Production

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Production

In the context of project financing, a defined portion of the proceeds of production up to a dollar amount.

Production

1. The process of turning raw material into a product that is sold. For example, a company's production may involve turning silver, zinc, and mercury into a dental filling.

2. Less commonly, the revenue one derives from production.

production

the act of combining FACTORS OF PRODUCTION (labour, capital, etc.) by FIRMS to produce OUTPUTS of goods and services. The relationship between inputs and outputs in physical terms is shown by the PRODUCTION FUNCTION and in cost terms by the COST FUNCTION. See BATCH PRODUCTION, MASS PRODUCTION, FLEXIBLE MANUFACTURING SYSTEM.
References in classic literature ?
By discarding a claim to knowledge of the ultimate purpose, we shall clearly perceive that just as one cannot imagine a blossom or seed for any single plant better suited to it than those it produces, so it is impossible to imagine any two people more completely adapted down to the smallest detail for the purpose they had to fulfill, than Napoleon and Alexander with all their antecedents.
They have here two harvests in the year, which is a sufficient recompense for the small produce of each; one harvest they have in the winter, which lasts through the months of July, August, and September, the other in the spring; their trees are always green, and it is the fault of the inhabitants that they produce so little fruit, the soil being well adapted to all sorts, especially those that come from the Indies.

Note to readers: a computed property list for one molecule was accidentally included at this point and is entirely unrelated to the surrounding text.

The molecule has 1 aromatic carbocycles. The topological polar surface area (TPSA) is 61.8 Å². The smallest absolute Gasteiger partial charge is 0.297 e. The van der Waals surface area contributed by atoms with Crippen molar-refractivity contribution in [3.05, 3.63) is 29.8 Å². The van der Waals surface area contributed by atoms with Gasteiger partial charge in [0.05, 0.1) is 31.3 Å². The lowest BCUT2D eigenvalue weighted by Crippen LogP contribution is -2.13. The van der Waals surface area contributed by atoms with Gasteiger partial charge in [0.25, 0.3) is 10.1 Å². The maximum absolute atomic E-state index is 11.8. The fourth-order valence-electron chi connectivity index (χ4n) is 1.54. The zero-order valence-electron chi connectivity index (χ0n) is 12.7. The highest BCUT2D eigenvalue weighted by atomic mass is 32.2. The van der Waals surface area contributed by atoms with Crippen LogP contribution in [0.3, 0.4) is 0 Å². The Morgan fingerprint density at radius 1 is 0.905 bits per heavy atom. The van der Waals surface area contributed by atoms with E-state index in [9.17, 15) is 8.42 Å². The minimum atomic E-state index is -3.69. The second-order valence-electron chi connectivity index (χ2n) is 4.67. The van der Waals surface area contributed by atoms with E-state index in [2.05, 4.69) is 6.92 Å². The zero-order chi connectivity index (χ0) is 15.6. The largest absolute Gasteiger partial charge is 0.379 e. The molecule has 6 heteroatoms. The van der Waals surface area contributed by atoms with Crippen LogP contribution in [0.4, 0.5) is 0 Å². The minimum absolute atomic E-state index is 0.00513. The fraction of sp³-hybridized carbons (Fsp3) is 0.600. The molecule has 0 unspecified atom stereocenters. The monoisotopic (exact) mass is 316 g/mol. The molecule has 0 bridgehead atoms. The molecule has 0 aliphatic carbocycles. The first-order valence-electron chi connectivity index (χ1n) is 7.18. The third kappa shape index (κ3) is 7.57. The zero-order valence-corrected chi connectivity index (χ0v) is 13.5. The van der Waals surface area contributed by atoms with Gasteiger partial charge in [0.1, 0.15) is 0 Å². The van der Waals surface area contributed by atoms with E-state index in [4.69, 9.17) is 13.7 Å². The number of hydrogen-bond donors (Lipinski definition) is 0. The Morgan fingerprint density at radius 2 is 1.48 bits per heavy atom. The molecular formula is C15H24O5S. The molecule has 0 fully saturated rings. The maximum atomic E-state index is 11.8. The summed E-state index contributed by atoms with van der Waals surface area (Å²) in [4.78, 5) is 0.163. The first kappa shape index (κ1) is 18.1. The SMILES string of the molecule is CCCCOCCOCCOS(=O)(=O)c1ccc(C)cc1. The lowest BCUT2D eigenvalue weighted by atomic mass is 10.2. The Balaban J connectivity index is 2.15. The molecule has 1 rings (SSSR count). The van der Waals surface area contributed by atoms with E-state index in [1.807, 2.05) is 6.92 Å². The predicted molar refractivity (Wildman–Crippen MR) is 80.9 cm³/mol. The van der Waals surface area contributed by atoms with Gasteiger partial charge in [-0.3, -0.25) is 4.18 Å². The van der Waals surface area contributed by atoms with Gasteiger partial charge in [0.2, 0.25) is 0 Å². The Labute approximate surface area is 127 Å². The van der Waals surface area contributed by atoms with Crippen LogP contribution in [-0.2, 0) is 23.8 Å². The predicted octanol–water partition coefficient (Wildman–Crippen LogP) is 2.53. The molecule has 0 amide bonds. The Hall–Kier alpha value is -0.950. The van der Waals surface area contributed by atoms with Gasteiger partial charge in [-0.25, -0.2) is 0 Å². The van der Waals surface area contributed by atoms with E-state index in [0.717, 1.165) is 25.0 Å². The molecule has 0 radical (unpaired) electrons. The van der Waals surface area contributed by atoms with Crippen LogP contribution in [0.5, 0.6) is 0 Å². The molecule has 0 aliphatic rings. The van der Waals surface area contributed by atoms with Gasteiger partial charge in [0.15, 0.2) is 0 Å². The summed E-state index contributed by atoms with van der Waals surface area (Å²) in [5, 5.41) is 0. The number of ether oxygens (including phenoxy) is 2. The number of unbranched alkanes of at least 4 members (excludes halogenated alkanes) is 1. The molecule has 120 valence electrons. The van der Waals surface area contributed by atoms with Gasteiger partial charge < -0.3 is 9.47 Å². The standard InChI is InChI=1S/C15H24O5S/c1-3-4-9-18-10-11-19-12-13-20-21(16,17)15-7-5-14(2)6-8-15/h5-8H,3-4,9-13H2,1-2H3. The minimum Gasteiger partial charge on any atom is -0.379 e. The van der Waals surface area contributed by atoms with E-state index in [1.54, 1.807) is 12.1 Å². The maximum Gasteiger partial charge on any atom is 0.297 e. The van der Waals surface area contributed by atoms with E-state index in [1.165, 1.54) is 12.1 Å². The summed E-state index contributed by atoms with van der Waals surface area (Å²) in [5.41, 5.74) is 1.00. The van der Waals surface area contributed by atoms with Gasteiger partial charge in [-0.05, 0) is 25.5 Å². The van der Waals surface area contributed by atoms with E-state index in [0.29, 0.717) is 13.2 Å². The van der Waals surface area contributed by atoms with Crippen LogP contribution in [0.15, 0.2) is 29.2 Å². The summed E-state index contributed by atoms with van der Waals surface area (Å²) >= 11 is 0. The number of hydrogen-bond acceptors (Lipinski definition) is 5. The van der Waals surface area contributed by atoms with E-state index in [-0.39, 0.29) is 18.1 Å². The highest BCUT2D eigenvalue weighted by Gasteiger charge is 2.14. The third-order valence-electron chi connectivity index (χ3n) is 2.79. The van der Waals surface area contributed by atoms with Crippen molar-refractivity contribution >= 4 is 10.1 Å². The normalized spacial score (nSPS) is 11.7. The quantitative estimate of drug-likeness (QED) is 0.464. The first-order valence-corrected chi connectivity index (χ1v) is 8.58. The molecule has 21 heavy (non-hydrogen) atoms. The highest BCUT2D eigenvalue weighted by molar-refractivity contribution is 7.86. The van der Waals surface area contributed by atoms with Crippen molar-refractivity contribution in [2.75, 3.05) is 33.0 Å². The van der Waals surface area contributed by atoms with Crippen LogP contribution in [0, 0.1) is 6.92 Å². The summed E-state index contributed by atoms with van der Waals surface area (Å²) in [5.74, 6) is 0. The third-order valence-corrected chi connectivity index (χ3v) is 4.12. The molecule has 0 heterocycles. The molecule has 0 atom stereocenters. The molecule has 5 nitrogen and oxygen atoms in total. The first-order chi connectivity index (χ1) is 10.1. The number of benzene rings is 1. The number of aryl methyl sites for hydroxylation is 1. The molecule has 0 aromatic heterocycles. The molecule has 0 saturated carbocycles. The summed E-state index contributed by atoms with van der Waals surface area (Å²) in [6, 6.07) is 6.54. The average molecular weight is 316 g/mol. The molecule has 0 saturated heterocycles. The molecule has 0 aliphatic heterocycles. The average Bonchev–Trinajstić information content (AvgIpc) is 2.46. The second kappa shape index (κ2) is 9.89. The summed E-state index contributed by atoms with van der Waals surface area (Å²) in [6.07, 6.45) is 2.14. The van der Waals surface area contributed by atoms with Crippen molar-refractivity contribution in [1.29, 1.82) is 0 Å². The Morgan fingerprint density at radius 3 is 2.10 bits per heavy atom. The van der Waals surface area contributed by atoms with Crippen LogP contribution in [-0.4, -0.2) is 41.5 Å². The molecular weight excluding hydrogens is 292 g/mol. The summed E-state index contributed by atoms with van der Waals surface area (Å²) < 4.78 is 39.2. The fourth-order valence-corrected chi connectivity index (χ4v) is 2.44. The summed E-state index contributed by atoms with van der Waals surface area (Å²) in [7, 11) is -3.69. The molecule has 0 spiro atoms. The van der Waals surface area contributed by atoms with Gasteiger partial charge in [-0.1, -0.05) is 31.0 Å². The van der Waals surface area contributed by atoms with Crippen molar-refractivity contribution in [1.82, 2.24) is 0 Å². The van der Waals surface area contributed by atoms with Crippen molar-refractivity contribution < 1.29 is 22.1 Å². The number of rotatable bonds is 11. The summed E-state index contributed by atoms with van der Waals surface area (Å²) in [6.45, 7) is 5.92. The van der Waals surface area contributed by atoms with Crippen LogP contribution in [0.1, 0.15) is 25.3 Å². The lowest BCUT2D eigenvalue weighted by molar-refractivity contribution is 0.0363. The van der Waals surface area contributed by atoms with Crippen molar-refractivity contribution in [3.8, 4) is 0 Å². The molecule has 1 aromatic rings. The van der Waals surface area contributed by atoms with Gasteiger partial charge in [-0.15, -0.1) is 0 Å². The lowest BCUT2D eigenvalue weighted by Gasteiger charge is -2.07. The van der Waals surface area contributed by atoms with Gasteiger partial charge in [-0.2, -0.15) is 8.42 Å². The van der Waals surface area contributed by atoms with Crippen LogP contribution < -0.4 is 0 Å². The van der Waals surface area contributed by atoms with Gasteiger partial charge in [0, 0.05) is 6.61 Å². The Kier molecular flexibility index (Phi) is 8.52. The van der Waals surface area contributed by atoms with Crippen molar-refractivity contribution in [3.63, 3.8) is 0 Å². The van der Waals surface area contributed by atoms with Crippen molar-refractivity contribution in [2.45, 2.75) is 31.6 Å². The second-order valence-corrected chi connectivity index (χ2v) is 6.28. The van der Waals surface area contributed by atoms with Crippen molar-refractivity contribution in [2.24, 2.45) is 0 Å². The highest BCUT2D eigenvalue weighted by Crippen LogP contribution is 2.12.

And yet as no nation produces so many drunken quarrels, especially among the lower people, as England (for indeed, with them, to drink and to fight together are almost synonymous terms), I would not, methinks, have it thence concluded, that the English are the worst-natured people alive.
In this way our dairy produce came, in time, to command higher prices in the market than that sent by other communes.
They take all the hides produced in the department itself, and even draw part of their supply from Provence; and yet the Tyrolese uses more leather than they can produce, and has forty work-people in his employ!
The country upon which all others depend for their supplies will be the land which will promulgate free trade, for it will be conscious of its power to produce its manufactures at prices lower than those of any of its competitors.
France, no doubt, possesses more than one well-educated man and more than one patriot in every commune; but I am fully persuaded that not every canton can produce a man who to these valuable qualifications unites the unflagging will and pertinacity with which a blacksmith hammers out iron.
There is plenty of demand in a large city for produce of all kinds, but not every commune is situated at the gates of a city.
All this tends to the prejudice of the truth and the corruption of history, nay more, to the reproach of the wits of Spain; for foreigners who scrupulously observe the laws of the drama look upon us as barbarous and ignorant, when they see the absurdity and nonsense of the plays we produce.
The laws of correlation of growth, the importance of which should never be overlooked, will ensure some differences; but, as a general rule, I cannot doubt that the continued selection of slight variations, either in the leaves, the flowers, or the fruit, will produce races differing from each other chiefly in these characters.
I owe all to the ocean; it produces electricity, and electricity gives heat, light, motion, and, in a word, life to the Nautilus.
In the wake of revelations of unsanitary conditions at a produce wholesaler in Los Angeles, county supervisors moved Tuesday to step up enforcement of wholesalers countywide.